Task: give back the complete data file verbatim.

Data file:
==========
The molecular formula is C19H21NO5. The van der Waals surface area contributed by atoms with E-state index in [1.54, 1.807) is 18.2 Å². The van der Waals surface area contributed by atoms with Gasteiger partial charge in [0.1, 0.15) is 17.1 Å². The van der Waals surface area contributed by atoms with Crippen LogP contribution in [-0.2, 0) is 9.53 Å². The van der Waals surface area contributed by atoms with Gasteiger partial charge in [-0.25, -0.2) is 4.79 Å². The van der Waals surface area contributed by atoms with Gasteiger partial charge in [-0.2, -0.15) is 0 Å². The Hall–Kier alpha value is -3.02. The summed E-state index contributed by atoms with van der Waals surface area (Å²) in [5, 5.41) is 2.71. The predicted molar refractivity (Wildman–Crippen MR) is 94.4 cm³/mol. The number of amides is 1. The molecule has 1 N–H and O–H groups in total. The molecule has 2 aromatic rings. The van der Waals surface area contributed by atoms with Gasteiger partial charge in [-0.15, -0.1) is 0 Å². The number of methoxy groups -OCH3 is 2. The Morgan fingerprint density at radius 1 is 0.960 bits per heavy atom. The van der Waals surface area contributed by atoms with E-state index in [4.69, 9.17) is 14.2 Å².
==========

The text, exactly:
The molecular formula is C19H21NO5. The van der Waals surface area contributed by atoms with E-state index in [1.54, 1.807) is 18.2 Å². The van der Waals surface area contributed by atoms with Gasteiger partial charge in [0.1, 0.15) is 17.1 Å². The van der Waals surface area contributed by atoms with Crippen LogP contribution in [-0.2, 0) is 9.53 Å². The van der Waals surface area contributed by atoms with Gasteiger partial charge in [-0.25, -0.2) is 4.79 Å². The van der Waals surface area contributed by atoms with Gasteiger partial charge in [-0.2, -0.15) is 0 Å². The Hall–Kier alpha value is -3.02. The summed E-state index contributed by atoms with van der Waals surface area (Å²) in [5, 5.41) is 2.71. The predicted molar refractivity (Wildman–Crippen MR) is 94.4 cm³/mol. The number of amides is 1. The molecule has 1 N–H and O–H groups in total. The molecule has 2 aromatic rings. The van der Waals surface area contributed by atoms with Gasteiger partial charge in [-0.15, -0.1) is 0 Å². The number of methoxy groups -OCH3 is 2. The Morgan fingerprint density at radius 1 is 0.960 bits per heavy atom. The van der Waals surface area contributed by atoms with E-state index in [4.69, 9.17) is 14.2 Å².